The Indian Health Pathway: A primer for Indigenous health
9:15-10:15 a.m. | Plenary Session
American Indian and Alaska Native communities have significant health inequities rooted in the social determinants of health. A strategy to ameliorate the effects of these inequities is to train medical students to care for these special populations. The University of Washington’s School of Medicine established the Indian Health Pathway in 1992 in efforts to prepare our nascent physicians to care for Indigenous patients throughout our region, which encompasses Washington, Wyoming, Alaska, Montana and Idaho. This session will discuss the practice of this program in the hopes it may be useful for other academic medical institutions wishing to train their medical students to work with indigenous communities experiencing significant health inequities.
Presenter: Jason F. Deen (Blackfeet), M.D., associate vice chair for equity, diversity and inclusion and assistant professor, Department of Pediatrics, School of Medicine, University of Washington
Community Engagement Roles for the Biomedical Workforce: Perspectives from Members of Local COVID-19 Response Task Forces
12:30-1:30 p.m. | Plenary Session
An interprofessional panel will explore the impacts of community engagement during COVID-19. During this interactive panel, presenters will share their personal journeys with community engagement to reduce health disparities. They will also share promising practices for improving health equity in the midst of a public health crisis. Attendees will have the opportunity to learn from leaders in the Greater Houston area community who are actively involved in endeavors to build healthier communities. Participants will receive information about how to become engaged with community stakeholders while balancing their well-being and personal and professional obligations.
Toi B. Harris, M.D., Associate Provost, Center of Excellence in Health Equity, Training and Research Principal Investigator/Program Director, and Professor, Department of Psychiatry and Behavioral Sciences, Pediatrics & Family and Community Medicine, Baylor College of Medicine & Member, Fort Bend County COVID-19 Mental Health Task Force
Keila Lopez, M.D., Director of Pediatric Cardiology Transition Program, Texas Children’s Hospital, Assistant Professor, Department of Pediatrics, Baylor College of Medicine & Member, City of Houston Health Equity Response Task Force
Asim Shah, M.B.B.S., Chief of Psychiatry, Ben Taub Hospital, Harris Health System, Executive Vice Chair and Professor, Department of Psychiatry and Behavioral Sciences, Baylor College of Medicine, Member, City of Houston Health Equity Response Task Force & Chair, Fort Bend County COVID-19 Mental Health Task Force
Jean Raphael, M.D., M.P.H., Section Chief for Academic General Pediatrics and Director of the Center for Child Health Policy and Advocacy, Texas Children’s Hospital, Associate Professor and Associate Vice Chair for Community Health, Department of Pediatrics & Center of Excellence in Health Equity Training and Research Associate Director for Health Equity, Baylor College of Medicine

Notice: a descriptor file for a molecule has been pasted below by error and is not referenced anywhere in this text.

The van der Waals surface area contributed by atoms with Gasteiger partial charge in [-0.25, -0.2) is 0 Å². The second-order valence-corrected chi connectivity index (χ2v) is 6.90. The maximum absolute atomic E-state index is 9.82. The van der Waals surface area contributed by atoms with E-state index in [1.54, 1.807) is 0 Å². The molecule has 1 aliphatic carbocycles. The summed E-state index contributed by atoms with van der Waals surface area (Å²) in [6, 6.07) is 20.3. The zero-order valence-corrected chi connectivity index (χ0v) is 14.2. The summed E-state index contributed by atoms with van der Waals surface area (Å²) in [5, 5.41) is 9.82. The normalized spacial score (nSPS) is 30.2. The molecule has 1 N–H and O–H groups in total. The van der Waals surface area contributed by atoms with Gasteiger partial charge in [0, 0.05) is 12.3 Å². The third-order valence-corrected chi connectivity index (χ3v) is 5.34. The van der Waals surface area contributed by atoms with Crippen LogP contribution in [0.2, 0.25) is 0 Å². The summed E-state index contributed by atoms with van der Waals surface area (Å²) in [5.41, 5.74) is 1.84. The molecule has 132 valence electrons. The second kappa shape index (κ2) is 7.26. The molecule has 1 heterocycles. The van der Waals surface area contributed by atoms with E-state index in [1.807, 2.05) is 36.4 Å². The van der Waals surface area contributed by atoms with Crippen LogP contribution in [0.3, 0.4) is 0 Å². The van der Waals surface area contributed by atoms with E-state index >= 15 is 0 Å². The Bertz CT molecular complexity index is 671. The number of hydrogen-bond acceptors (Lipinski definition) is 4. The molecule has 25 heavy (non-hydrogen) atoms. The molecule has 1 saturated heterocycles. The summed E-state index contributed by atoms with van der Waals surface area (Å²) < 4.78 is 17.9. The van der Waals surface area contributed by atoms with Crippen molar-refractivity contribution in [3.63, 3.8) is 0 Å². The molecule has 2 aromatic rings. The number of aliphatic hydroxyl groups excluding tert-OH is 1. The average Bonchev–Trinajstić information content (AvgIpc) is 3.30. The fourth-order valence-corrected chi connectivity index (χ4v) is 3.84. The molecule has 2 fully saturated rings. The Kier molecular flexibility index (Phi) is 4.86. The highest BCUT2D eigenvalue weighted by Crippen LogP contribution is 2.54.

Design and Testing of Mobile Health Applications to Improve Non-Communicable Disease Health Literacy among Vulnerable Populations in India
3:15-4:15 p.m. | Concurrent Session 1
Our multidisciplinary international team collaborated to build culturally appropriate mobile health [mHealth] applications [apps] to improve noncommunicable disease [NCD] health literacy among vulnerable populations in India. During this interactive presentation, learners will explore social Innovation collaborative methods used by researchers and industry professionals from the US and India representing nursing, medicine, art, business, statistics, computer sciences, information technology and animation. During this presentation, the apps will be demonstrated and the audience will use interactive co-creation methods to make recommendations for improving the apps including generation of ideas for dissemination and sustainability.
Presenter: Shelby L. Garner, Ph.D., RN, CNE, associate professor, Louise Herrington School of Nursing, Baylor University & Julia Hitchcock, M.F.A., Professor of Art and Medical Humanities, Baylor University
Fostering Professional Identity Formation Using Social Justice Curricula
3:15-4:15 p.m. | Concurrent Session 2
In residency education, there remains an unmet need to strongly link multicultural education to social justice - the premise being that all human beings are equal and deserve equality in healthcare. Furthermore, developing a mindset of cultural praxis in residency allows for fostering early engagement into integrating advocacy skills into longitudinal clinical practice. Fostering skills in social justice has been noted to promote the amelioration of health disparities and advocacy skills fosters the continual development of one’s professional identity. Although curricula are emerging on how to develop a mindset of cultural praxis through social justice curricula, the ability of trainers to help residents connect multicultural curricular themes to social justice can be quite challenging, especially in the context of professionalism.
Presenters: Audrea Burns, Ph.D., associate program director, Pediatrician-Scientist Training & Development Program and assistant professor, Department of Pediatrics, Baylor College of Medicine & Parag N. Jain, M.B.B.S., assistant professor, Department of Pediatrics, Baylor College of Medicine